For considerably less than the A/DA, MXR will fix you up with a similarly-sized flanger pedal and a reissue of its own. This is a workhorse, general purpose flanger that can deliver all the wildness you need while also channeling more subtle, classic rock tones. And because it’s MXR, you get a few versions to choose from.
Controls include Manual (controls degree of shifting), Width (controls intensity), Speed (time delay), and Regen. (controls the overall intensity). MXR claim that this single pedal will emulate chorus tones, too, so this may be a replacement for two pedals if you dig the sound. It can also be run off of two nine-volt batteries, if you’re into that sort of thing.
If you like, you can opt for the Eddie Van Halen EVH117 version, which has slightly different voicing and a paint job to match. If you’re into the nano form factor as I am, you should go for the M152 Micro Flanger instead. Sure, you give up some control, but in most cases, this is all you need and is significantly less costly.
8. Moog MF Flange
Moog is a company that has dedicated its existence to analog chaos, creating the first voltage-controlled synths in the 60s. They know all about modulating tones with chips of various stripes. It only makes sense that they would offer guitar pedals, as the kings of signal processing. Their Minifooger line is full of excellent effects, all in what seem to me to be comically large enclosures.
The controls on their MF Flange include the standard Rate, Depth, and Time, as well as Feedback, which controls the shape of the frequency sweeps. There is also a switch that gives you access to two flanger modes. The first is the standard flanger, with the feedback included in the output, and the second removes the standard flanger feedback from the output signal. At maximum settings, this pedal is a fair amount more dramatic and crazy than some of the others, especially when you factor in that it has stereo outs. Additionally, you can control the Time knob via Moog’s expression pedal for more dynamic playing.
9. Catalinbread Zero Point
For something completely different, take a look at this Catalinbread option. The genesis of this pedal comes from the genesis of the flanger effect itself. In the studios of the 50s and 60s when the effect was catching on, it was achieved by putting a finger directly on one of the two playback tapes. As a result, that meant two things in particular: 1. It wasn’t on all the time, but used as an accent to a particular passage. 2. You had finite control over when it appeared and when it didn’t.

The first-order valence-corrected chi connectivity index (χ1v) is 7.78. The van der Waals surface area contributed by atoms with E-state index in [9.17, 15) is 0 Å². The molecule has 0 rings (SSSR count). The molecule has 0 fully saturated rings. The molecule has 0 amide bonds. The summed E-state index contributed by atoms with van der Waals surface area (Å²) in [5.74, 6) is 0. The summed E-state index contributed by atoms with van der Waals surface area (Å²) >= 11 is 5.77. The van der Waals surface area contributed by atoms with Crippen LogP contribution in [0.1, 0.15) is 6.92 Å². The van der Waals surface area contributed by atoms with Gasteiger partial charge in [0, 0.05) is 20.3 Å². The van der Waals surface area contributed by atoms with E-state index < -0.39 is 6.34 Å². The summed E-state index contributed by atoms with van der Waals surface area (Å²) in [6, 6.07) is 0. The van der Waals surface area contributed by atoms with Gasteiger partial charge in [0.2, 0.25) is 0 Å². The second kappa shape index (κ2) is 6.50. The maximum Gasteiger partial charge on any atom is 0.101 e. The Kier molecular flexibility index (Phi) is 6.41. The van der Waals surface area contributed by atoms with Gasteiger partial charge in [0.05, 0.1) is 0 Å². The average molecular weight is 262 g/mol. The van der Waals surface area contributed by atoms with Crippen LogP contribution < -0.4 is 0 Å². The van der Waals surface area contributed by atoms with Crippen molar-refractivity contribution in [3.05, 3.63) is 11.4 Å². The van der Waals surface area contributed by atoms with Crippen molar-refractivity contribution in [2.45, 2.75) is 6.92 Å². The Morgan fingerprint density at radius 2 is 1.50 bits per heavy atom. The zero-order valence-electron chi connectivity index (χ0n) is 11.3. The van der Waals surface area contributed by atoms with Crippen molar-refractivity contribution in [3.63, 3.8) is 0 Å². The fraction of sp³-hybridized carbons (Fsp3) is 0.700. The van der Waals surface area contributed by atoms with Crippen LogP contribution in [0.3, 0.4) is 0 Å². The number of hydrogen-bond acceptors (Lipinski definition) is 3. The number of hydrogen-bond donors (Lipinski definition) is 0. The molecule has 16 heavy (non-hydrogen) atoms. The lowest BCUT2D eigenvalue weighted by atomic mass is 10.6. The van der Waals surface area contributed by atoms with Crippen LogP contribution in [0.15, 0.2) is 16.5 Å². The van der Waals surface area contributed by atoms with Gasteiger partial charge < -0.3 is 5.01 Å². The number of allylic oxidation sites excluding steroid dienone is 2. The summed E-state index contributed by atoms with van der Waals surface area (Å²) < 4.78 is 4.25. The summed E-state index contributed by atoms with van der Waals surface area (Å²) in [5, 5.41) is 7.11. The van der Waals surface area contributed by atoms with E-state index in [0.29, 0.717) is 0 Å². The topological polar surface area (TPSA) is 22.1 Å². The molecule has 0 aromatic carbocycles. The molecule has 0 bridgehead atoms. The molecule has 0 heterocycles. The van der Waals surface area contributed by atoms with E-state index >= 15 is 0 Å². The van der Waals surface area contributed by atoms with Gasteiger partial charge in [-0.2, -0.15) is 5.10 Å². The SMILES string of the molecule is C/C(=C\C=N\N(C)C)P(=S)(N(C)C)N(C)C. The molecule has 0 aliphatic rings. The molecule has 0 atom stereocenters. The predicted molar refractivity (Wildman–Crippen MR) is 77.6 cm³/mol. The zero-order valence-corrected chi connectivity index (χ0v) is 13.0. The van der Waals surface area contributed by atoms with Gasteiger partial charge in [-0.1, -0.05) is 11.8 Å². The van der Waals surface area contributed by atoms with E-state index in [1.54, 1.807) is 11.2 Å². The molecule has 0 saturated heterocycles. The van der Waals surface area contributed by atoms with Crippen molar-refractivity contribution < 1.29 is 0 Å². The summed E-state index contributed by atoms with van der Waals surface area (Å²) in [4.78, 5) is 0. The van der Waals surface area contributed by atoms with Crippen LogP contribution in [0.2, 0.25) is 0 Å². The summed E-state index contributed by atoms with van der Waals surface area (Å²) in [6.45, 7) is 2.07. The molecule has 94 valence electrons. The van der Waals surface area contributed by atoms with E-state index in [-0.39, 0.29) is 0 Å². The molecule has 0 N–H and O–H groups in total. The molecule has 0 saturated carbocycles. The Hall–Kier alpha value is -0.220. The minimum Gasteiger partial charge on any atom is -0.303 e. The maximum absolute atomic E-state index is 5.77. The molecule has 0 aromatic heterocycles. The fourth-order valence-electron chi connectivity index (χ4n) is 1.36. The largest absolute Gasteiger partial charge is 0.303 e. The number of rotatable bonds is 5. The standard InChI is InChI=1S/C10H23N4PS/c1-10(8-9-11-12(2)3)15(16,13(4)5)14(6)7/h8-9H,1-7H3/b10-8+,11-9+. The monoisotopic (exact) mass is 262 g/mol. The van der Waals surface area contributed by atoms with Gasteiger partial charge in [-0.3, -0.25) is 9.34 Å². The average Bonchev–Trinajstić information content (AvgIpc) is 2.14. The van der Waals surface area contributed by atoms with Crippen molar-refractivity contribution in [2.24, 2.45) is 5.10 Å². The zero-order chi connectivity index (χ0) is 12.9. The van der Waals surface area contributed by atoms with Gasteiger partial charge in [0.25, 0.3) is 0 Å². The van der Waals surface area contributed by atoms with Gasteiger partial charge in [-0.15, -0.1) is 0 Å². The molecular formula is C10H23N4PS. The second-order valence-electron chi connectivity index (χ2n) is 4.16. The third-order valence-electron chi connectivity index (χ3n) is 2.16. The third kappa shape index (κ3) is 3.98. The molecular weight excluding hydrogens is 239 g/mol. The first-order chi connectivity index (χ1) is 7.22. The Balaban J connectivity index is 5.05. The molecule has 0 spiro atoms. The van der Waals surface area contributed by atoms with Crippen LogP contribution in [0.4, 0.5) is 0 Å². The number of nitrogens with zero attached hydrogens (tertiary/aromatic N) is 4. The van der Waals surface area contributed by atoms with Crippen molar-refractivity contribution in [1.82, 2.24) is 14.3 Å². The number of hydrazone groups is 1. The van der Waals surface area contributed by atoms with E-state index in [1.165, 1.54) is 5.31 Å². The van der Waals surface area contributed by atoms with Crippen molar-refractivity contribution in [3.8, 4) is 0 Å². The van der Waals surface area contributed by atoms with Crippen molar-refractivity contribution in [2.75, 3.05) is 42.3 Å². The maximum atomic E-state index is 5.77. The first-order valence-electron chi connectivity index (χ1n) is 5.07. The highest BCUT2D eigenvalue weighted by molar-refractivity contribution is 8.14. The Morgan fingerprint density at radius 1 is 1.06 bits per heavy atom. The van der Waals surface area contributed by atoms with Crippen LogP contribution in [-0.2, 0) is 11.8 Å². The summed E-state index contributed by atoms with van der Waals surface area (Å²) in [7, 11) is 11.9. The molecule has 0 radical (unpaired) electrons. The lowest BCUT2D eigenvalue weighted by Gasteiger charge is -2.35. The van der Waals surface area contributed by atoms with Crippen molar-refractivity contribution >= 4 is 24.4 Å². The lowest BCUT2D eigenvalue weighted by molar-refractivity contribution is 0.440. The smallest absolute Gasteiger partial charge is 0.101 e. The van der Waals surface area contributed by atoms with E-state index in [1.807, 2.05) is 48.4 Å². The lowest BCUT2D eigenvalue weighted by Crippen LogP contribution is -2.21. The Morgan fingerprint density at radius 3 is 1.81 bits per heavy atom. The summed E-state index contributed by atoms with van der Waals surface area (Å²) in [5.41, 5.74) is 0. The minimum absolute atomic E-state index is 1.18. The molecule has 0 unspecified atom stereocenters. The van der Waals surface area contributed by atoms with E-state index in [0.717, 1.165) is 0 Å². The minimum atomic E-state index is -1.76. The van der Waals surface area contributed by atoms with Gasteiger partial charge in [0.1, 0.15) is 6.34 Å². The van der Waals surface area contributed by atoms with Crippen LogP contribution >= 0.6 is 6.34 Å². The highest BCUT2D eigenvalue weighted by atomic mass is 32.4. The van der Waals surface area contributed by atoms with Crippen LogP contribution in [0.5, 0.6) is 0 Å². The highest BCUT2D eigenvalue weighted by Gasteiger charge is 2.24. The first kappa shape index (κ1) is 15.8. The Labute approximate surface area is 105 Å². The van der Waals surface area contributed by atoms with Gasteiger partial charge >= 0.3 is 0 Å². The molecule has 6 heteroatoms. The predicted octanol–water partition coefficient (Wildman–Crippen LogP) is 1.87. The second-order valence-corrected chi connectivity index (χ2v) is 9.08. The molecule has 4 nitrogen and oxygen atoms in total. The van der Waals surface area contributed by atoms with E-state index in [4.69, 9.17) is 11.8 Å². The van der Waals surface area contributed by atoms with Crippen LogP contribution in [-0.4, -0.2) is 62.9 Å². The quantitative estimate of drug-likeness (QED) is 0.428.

By eliminating all controls outside of a momentary switch, you can emulate this experience with the Zero Point. Press down on the switch whenever you want the flanger effect. That’s it. Just as they did it in the old days. Of course, there’s still a bypass switch if you don’t want it at the ready and in your signal path at all. Naturally, this is a fully modern machine, so you have more options than that. If you hold the button down when you power it up, the LED turns red and puts the pedal into inverse mode. This means that when the switch is held, it ramps the signal down through completely silent. When you lift off, it cycles back through the phase as though an LFO was controlling it. Additionally, there’s a trim pot underneath that controls the gain when the pedal is engaged. Turned all the way up, you can unleash a hidden fuzz effect for a savage sound. It’s certainly unique in the world of flangers, and makes up for its lack of controls with increased playing expression.
10. Strymon Orbit dBucket Flanger
Strymon effects are generally the top-of-the-line, everything-to-everybody machines that will do pretty much anything you ask of them. The Timeline (which we featured here) is the final word in studio-level delay in a to-go package. Their DSP technology is finely honed to emulate virtually every effect that’s ever existed. Their Orbit is no exception.
On this be-all beast, you get controls for Speed, Width, Mix, Regen, and Manual. What’s perhaps most compelling about this unit is that you can use an expression pedal to control any of them. If you want to set the effect and then control its presence in your signal, set your expression pedal to change the Mix. If you want to swap the frequencies, use Manual. It’s a high degree of control that isn’t available on other pedals at all. You also get a three-position switch for positive, negative, and +/- feedback. Positive produces the jet-like sounds, negative the watery sounds, and +/- combines the two in deference to the frequencies chosen on the rest of the pedal. The other switch controls which LFO the pedal is using between LOG (logarithmic, or even sweep), LIN (linear, changes speeds with higher and lower frequencies), and Thru0 (advances the wet signal ahead of the dry for the most dramatic effect). Even better, the Orbit has a Favorite switch which can be programmed with your favorite setting for easy switching between whatever the knobs are doing and a reliable standby.
If you want it all, go for this one.
Phaser is unlike chorus and flanger, in that it doesn’t rely on a delay chip at all. No part of the signal is delayed, as such, but instead passes through multiple filters which, when combined with the original signal, produce that distinctive swirling sound. The filters change the phase relationship between the frequencies, causing some to cancel out entirely and others to create notches. It’s those notches that produce the effect, and in turn are modulated by the LFO, which is moving up and down the frequency range. While the flanger creates a number of notches based on the length of the delay, phaser creates a number of notches according to the number of filters.
11. MXR CSP026 ’74 Vintage Phase 90